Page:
Bishop takes first top 10 for U.S. since '95


Jeremiah Bishop gave the U.S. its best finish since 1995 (photo: Rob Jones)
Auckland, New Zealand (August 27, 2006)Jeremiah Bishop (Harrisonburg, Va./Trek-Volkswagen) gave the United States its first top-ten finish in an elite men’s world championship cross country race in 11 years Sunday, finishing eighth in a race that was otherwise plagued by crashes and mechanical failure for the U.S. National Mountain Bike Team.

The 2006 UCI Mountain Bike World Championships concluded Sunday in Rotorua, New Zealand with Bishop’s stellar performance and a 17th-place effort courtesy of Adam Craig (Bend, Ore./Giant) that left many wondering what could have been after a second-lap mechanical mishap relegated him to the back of the 79-rider field. Despite spending considerable time off his bike in the technical support zone fixing a broken seat post, Craig rebounded nicely and posted some of the day’s fastest lap times on his way to making up lost ground.

The performance of the American duo gave Team USA two additional top-20 finishes after the women’s squad illustrated its depth earlier in the day by putting four riders in the top 20.

Bishop’s infiltration of the top ten was the best result for an American male since 1995 when Tinker Juarez placed fourth in Kirchzarten, Germany.

Frenchman Julien Absalon rode to his third consecutive world title, beating Christophe Sauser of Switzerland by 43 seconds in the 25.2-mile race. Fredrik Kessiakoff of Sweden placed third, 1:58 off the winning pace.

Coming off a dominating performance at the National Mountain Bike Series finale in Aspen, Colo. two weeks ago, Bishop was on top of his form and pulled no punches in the sport’s most prestigious annual event.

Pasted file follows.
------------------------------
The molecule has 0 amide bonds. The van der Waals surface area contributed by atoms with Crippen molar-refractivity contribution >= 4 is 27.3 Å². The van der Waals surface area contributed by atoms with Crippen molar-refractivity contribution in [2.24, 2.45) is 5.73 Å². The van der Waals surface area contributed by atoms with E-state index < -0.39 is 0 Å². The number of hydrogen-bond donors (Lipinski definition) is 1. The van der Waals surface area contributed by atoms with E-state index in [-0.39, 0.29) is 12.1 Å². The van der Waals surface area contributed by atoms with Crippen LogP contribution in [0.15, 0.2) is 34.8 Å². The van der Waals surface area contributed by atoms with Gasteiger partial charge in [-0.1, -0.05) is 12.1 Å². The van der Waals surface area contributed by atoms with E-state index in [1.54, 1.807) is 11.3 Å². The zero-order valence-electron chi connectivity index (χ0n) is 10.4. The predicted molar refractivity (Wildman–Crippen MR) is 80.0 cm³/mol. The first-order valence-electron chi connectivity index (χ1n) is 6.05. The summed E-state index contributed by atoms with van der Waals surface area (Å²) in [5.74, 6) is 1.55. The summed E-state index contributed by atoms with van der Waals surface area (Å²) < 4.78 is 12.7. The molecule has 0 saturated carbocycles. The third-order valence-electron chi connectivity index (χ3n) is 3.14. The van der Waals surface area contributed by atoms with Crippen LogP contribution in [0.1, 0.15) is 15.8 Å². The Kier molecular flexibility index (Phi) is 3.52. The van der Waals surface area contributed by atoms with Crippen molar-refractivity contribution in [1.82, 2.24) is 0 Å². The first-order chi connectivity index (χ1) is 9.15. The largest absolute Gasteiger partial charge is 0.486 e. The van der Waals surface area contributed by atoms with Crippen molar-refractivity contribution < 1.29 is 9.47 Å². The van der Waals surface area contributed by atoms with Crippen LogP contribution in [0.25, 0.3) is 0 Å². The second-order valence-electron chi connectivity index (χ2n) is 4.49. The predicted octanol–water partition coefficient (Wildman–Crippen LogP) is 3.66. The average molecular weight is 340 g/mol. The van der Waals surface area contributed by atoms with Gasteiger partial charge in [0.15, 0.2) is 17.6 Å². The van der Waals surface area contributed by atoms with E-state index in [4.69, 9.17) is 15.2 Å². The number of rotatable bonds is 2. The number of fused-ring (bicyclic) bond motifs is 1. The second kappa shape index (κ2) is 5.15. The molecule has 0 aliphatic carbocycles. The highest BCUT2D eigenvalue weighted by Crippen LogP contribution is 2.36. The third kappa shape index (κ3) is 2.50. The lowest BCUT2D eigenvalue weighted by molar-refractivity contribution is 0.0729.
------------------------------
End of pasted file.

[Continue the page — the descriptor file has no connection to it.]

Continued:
Adam Craig rebounded from an early-race mechanical to place 17th (photo: Rob Jones)
When asked if he’d gone harder today than he’s gone in a long time, Bishop responded, “without a doubt. I raced like it was five laps.”

Starting in 34th position based on his world ranking, Bishop moved up to 16th by the end of the first lap and then settled into a spot in the top eight for the next three. At the end of the fifth lap, Bishop had ascended to as high as sixth-place while in a group with Thomas Frischknecht (SUI) and Filip Meirhaeghe (BEL). Ahead, the three eventual medalists, fourth-place finisher Ralph Naf or Switzerland and Hector Paez Leon of Colombia kept the pressure on. By the end of the sixth lap, Frischknecht and Meirhaeghe dropped Bishop who managed to hold on to his eighth position throughout the seventh and final lap by 40 seconds over ninth-place finisher Jean Christophe Peraud of France.

“This result ranks very highly in my career,” Bishop commented afterwards. “The world championships is just another level. My preparation went really well and I’ve really been gearing up for the late season and it’s been paying off big time. I’m super, super happy.”

Craig started 23rd, but quickly drifted back after his early-race mishap. At the end of the second lap, he was running 54th. Over the course of the next three laps, Craig consistently posted the fourth-fastest lap time on each lap, making up considerable ground and passing 28 riders. By the finish he passed an additional six to end up 17th. A quick look at his split times revealed that without the mechanical problem early on, Craig was on pace for a finish in the top six.